What propels us
I am often asked what exactly it is that I do, whether at SustainAbility or elsewhere. Difficult. When filling in the 'Please state profession' line on passports and other forms I have long been tempted to write 'Babelfish', which I'll explain in a moment.
But for 30 years the question I have been asked most often is what first switched me on to environmentalism and, later, sustainable development? Some answers can be found in my book A Year in the Greenhouse, in the Influences and Timelines sections of this website, and in an article I wrote some time ago for Jain Spirit magazine.
And the website? It's a fairly natural outflow from work I have done under the guise of John Elkington Associates (JEA), founded by my wife Elaine and I in 1983.
The site in no way diminishes my commitment to SustainAbility, rather it provides a channel for material (some might say flotsam and jetsam) and meandering commentary that would not naturally find a home on the SustainAbility website (www.sustainability.com). Probably the most conspicuous example of that is my 'blog', which can be found on the Journal page.
In compiling this website, with the help of Rupert Bassett and Lynne Elvins, I was forced to plumb my core values, powerfully shaped by pressures and opportunities described elsewhere on the site.
Eight values that bubbled to the surface were:
Evolution Real change happens over generations
Sustainability Future generations as stakeholders today
Diversity Evolution feeds on difference
Transparency Sustainable economies are see-through
Conversation Wellspring of insight
Memory Capture lessons of experience*
Intuition Facts only get you so far
Serendipity Learn from mistakes and fortunate accidents.
These values also eddy through the visual aspects of the site, including the logo. Click here for Rupert's explanation of how the imagery evolved.
And the Babelfish?
Here's the story. My work has often run counter-current, hence the imagery of fish swimming against the flow. At SustainAbility, too, we aim to drive the discussion of problems upstream - from symptoms to causes - in pursuit of real cures.
But maybe the story runs deeper still. I was born in a mill-house cottage on an island in the Kennet, a tributary of the Thames. Later, as a child, I would find myself surrounded by elvers on a moonless night in Northern Ireland, or communing with wildlife along rivers in Gloucestershire, Somerset and Dorset.
Looking back, you see links. My first major professional project involved fighting to protect part of the Nile Delta wetlands. That, in turn, led to my first article for New Scientist, in 1975. Several years of writing for New Scientist, while working with John Roberts at TEST, led directly to 1978's invitation from Max Nicholson and David Layton to co-found Environmental Data Services (ENDS). And when I left ENDS in 1983, we leveraged my experience with business to launch JEA and then, in 1987, SustainAbility.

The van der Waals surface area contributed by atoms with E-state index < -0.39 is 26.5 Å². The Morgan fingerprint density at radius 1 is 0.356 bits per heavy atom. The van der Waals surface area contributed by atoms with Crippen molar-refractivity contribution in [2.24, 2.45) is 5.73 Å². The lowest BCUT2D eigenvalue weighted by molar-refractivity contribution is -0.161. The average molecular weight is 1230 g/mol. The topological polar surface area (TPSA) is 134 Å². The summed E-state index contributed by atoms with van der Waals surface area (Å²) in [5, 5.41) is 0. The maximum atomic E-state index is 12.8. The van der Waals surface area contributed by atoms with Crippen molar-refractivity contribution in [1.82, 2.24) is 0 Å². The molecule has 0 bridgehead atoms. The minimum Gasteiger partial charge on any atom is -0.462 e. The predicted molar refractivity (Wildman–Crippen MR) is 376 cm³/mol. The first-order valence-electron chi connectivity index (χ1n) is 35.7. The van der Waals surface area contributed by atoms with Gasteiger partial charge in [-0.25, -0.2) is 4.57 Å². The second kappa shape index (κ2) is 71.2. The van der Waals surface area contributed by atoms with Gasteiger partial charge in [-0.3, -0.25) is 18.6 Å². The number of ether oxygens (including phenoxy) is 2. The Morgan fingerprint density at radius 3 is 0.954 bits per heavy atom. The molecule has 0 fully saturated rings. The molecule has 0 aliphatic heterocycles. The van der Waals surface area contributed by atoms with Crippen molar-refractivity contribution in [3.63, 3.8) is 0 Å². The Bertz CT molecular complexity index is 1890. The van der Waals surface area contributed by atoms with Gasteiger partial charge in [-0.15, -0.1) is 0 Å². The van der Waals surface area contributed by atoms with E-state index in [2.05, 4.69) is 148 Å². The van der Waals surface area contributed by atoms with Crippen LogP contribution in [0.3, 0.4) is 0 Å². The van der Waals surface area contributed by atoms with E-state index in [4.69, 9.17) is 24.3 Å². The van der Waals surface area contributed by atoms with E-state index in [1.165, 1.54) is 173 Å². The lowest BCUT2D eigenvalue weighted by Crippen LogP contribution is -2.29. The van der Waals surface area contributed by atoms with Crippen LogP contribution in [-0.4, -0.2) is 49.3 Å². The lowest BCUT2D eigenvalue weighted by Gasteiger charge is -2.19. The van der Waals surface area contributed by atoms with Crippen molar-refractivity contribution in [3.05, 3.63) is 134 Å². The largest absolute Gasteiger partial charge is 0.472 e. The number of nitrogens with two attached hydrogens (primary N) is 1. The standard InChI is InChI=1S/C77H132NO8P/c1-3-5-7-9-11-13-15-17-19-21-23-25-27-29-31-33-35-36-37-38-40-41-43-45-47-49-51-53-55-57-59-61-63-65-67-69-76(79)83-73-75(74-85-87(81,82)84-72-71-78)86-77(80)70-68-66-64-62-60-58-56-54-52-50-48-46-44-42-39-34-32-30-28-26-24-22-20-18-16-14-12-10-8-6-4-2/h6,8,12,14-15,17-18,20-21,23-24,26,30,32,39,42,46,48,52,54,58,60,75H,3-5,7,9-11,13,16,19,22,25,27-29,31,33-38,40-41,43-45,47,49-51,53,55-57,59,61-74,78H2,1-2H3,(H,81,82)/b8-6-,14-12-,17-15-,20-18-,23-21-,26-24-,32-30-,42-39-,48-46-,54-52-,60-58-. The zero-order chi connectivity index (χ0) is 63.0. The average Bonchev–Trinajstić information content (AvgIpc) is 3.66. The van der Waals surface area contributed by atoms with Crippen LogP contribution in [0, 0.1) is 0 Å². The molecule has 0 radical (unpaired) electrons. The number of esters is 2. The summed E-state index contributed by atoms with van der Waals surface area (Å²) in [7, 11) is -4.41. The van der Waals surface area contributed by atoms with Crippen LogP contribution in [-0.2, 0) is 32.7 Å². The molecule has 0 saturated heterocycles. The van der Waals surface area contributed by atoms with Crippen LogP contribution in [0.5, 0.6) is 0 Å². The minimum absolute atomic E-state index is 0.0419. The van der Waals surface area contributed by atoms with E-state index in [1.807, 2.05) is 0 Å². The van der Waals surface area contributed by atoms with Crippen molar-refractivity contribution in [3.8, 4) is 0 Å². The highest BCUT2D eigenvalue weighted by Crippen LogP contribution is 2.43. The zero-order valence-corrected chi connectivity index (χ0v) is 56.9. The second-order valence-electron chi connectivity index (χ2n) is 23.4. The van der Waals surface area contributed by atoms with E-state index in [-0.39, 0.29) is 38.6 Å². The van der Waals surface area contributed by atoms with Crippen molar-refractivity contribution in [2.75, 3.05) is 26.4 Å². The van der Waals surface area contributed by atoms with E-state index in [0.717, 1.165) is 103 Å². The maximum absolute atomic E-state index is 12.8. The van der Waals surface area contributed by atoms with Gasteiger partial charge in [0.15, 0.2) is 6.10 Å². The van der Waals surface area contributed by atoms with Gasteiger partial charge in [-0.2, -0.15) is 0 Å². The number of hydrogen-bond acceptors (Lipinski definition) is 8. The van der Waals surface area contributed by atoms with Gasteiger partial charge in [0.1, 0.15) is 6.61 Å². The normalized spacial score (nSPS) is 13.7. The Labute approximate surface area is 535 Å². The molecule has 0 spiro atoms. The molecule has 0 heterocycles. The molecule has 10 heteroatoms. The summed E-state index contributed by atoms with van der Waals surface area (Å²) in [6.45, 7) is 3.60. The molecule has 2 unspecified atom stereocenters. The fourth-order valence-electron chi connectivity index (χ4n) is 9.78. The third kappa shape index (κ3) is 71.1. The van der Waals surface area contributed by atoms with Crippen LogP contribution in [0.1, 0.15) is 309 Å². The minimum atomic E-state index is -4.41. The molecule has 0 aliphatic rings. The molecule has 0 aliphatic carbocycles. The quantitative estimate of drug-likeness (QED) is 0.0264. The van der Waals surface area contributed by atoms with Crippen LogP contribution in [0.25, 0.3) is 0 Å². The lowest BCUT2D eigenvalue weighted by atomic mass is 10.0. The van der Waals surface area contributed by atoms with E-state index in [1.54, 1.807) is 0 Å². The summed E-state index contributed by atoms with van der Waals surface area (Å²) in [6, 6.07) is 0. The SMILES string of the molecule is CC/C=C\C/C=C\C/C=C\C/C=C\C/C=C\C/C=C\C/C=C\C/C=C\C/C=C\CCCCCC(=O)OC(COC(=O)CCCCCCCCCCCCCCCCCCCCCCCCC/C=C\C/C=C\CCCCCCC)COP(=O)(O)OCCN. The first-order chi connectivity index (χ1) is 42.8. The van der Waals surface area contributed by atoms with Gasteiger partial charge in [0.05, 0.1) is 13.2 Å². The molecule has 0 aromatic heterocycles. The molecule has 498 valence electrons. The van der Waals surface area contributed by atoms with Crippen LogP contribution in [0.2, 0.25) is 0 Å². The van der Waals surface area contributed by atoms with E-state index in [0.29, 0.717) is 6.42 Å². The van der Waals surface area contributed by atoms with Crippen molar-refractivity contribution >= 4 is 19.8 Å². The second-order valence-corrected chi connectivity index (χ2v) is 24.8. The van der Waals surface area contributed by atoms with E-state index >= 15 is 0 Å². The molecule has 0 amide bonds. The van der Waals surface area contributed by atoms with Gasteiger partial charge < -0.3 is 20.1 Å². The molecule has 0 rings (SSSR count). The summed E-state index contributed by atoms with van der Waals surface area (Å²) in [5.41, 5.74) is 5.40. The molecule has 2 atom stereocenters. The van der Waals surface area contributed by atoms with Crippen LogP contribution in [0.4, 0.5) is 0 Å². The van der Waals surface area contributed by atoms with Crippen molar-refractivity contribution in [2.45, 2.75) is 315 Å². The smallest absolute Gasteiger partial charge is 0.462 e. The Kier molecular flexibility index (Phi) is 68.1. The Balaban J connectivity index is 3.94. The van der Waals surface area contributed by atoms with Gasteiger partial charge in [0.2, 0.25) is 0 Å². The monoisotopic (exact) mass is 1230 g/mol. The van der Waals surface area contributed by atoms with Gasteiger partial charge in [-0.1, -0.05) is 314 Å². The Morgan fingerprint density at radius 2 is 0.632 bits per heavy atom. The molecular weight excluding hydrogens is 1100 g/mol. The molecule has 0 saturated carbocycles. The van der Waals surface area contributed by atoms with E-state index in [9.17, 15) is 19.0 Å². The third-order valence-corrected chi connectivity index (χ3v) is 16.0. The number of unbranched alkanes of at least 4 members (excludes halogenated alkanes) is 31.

Post-1987, JEA served as a flag of convenience for a series of book projects. The website project, however, helped refloat the vessel. And once we had decided to use fish for our new logo, the imagery proved surprisingly apt.
Fish, it turns out, symbolise reproduction, life, freedom, the emotions, our unconscious, the quest for enlightenment, flashes of intuition, prophecy, fertility, plenty, prosperity, good luck, longevity and rebirth. Salmon, the ultimate homing fish and recently returned to the upper Thames, near our London home, symbolise wisdom - vital in a world flooded with data and information.
And that's where the Babelfish fits in. Brainchild of the late, great sci-fi author Douglas Adams, it was billed as the universal translator. Slip the creature into your ear, we were told, and you could suddenly understand all the Galaxy's languages. If any one organism symbolises my aspirations, and my work across the turbulent, blurring boundaries between business, financial markets, governments and civil society, this is it.
One ingredient that several people missed when I circulated a late draft of the website for comment was Elaine's view on all of this, on - as Francesca van Dijk put it - 'how you, and SustainAbility, have developed over the years'. So Elaine's perspective is also available on this website. By the time the site launched in 2003, she and I had been together for 35 years and married for 30. Our ongoing conversation has been a crucial wellspring of much of my thinking. Her constant support, in all sorts of ways, has been key through all the ups and downs.
So my profound thanks to Elaine and to our daughters, Gaia and Hania, for their forbearance, support and advice.
John Elkington, March 2004
* Given our work over the years on such
issues as corporate reporting and assurance, some might expect to see some
sort of verification statement here. What's fact, what might be fiction? As
a form of verification, we sent out drafts of the website for comment. Changes
were made - and in some cases are noted. Interestingly, however, the science
of memory suggests that memories are far from static. The process of remembering
something can render the memory fluid, open to reinterpretation and embellishment
(John McCrone, 'Not-so total recall,' New Scientist, 3 May 2003 - and
www.newscientist.com). So the invitation
to comment is ongoing.